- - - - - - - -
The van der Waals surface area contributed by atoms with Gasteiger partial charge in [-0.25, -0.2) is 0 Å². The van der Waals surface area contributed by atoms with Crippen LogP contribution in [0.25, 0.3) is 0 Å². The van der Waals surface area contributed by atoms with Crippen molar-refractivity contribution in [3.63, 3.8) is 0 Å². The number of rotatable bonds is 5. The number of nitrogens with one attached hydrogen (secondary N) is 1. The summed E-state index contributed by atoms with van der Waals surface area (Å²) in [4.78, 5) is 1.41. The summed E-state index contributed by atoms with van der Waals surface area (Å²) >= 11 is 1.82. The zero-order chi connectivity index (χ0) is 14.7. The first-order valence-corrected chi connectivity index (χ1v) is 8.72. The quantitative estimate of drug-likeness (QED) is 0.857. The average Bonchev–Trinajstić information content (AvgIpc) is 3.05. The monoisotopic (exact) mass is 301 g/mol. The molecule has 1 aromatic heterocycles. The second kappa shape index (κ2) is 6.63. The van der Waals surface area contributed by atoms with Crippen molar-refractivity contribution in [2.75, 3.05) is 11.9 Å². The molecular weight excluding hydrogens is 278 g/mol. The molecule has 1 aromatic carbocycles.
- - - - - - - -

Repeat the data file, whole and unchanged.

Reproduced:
The van der Waals surface area contributed by atoms with Gasteiger partial charge in [-0.25, -0.2) is 0 Å². The van der Waals surface area contributed by atoms with Crippen LogP contribution in [0.25, 0.3) is 0 Å². The van der Waals surface area contributed by atoms with Crippen molar-refractivity contribution in [3.63, 3.8) is 0 Å². The number of rotatable bonds is 5. The number of nitrogens with one attached hydrogen (secondary N) is 1. The summed E-state index contributed by atoms with van der Waals surface area (Å²) in [4.78, 5) is 1.41. The summed E-state index contributed by atoms with van der Waals surface area (Å²) >= 11 is 1.82. The zero-order chi connectivity index (χ0) is 14.7. The first-order valence-corrected chi connectivity index (χ1v) is 8.72. The quantitative estimate of drug-likeness (QED) is 0.857. The average Bonchev–Trinajstić information content (AvgIpc) is 3.05. The monoisotopic (exact) mass is 301 g/mol. The molecule has 1 aromatic heterocycles. The second kappa shape index (κ2) is 6.63. The van der Waals surface area contributed by atoms with Crippen molar-refractivity contribution in [2.75, 3.05) is 11.9 Å². The molecular weight excluding hydrogens is 278 g/mol. The molecule has 1 aromatic carbocycles.